What’s the record for multiple-bracelet winners in a single WSOP? In 2003 there were no less than six players who won two bracelets: Johnny Chan, Chris Ferguson, Layne Flack, Phil Hellmuth, John Juanda, and Men Nguyen. That record still seems safe for now, anyway.
Which is more remarkable -- three two-time winners in 2009, or six two-time winners in 2003? There are obviously some differences worth considering when addressing the question, including the number of events, the buy-ins, and the field sizes.
In 2003, there were 36 bracelet events; in 2009, there are 57. (The fact that six guys won a third of the bracelets in 2003 is in itself a fairly interesting bit of trivia.) As far as buy-ins go, while there are more $10,000 events today than in the past, relatively speaking the buy-ins are mostly very comparable. Of course, the average field sizes for WSOP events has changed markedly, particularly in no-limit hold’em events. But there, too, differences between 2003 and 2009 aren’t that overwhelming.
To be more specific, here are some stats for the multiple bracelet winners from each year:
You’re noticing a lot of smaller fields among those 2003 events, at least compared to 2009. Is it less of an achievement to outlast a field of fewer than 100 players than to win a tournament in which over 1,000 enter?
Obviously in the tournament with a smaller field one will probably be playing fewer hands, and thus face fewer decisions, and risk one’s tournament survival fewer times, and so forth. But I think it is probably a mistake to make some sort of snap judgment about the relative worth of a tournament victory based solely on field sizes. Smaller fields often (not always) have fewer weak players among them, thus making it more difficult to negotiate one’s way through to the end. I’m not saying the 77 players Men Nguyen outlasted in that Ace-to-Five event in 2003 were all necessarily top-notch lowball players, but there is nevertheless often an inverse relationship between the quantity and quality of entrants in WSOP events, generally speaking.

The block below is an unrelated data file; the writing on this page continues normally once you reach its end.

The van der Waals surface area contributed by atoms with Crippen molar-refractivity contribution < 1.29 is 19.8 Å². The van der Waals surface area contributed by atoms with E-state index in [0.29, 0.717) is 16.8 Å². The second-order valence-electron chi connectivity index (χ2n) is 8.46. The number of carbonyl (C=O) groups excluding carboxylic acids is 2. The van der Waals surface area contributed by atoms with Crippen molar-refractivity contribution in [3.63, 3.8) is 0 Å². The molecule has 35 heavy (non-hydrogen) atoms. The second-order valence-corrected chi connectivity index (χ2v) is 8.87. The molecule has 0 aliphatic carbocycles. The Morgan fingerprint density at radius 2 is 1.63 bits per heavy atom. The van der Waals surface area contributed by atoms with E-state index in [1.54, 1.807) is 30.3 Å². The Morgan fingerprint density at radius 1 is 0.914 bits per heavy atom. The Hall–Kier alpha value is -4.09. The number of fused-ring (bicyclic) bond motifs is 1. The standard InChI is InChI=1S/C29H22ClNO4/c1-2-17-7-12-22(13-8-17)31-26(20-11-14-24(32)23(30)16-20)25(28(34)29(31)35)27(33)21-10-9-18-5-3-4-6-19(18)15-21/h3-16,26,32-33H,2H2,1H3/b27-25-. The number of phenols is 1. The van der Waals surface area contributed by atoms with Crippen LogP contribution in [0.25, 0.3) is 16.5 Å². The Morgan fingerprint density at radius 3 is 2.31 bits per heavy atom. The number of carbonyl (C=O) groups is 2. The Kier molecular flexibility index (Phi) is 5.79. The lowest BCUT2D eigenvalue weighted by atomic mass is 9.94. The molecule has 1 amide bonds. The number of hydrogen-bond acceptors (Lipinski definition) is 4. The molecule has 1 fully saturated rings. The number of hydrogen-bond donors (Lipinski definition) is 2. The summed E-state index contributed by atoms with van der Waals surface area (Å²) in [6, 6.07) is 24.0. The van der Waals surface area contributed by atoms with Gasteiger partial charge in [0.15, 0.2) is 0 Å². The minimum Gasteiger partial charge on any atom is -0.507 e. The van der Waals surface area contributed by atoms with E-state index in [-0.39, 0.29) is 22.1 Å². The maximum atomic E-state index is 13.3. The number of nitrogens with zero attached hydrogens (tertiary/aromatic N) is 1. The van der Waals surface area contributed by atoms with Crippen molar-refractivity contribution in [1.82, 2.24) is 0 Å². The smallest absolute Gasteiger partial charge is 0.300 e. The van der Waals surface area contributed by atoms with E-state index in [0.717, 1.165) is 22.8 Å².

In any case, it is interesting to see the same guys going deep and winning bracelets, and as I was talking about a week ago after Ivey won his second bracelet of the summer, I think it helps further the case that while chance is a big part of poker, the game is undoubtedly a test of skill.
After a little respite, I’m back at the Rio tonight to begin covering Event No. 42, the $2,500 Mixed Event. This is the event that requires players to play eight different games -- the one I once suggested be called S.P.L.E.N.D.O.R. The games rotate between Deuce-to-Seven Triple Draw, Limit Hold’em, Omaha Hi/Lo Eight-or-Better, Razz, Seven-Card Stud, Seven-Card Stud Hi/Lo Eight-or-Better, No-Limit Hold’em, and Pot-Limit Omaha. Here is the structure sheet, if yr curious.
Should be interesting to cover, I’d think, if only for the variety of games. Should probably attract an interesting variety of players, too, although I’m going to go ahead and predict there will be some familiar names among those who go deep in this one. Indeed, we may well get a fourth multiple-bracelet winner here after all is said and done.
Follow along over at PokerNews.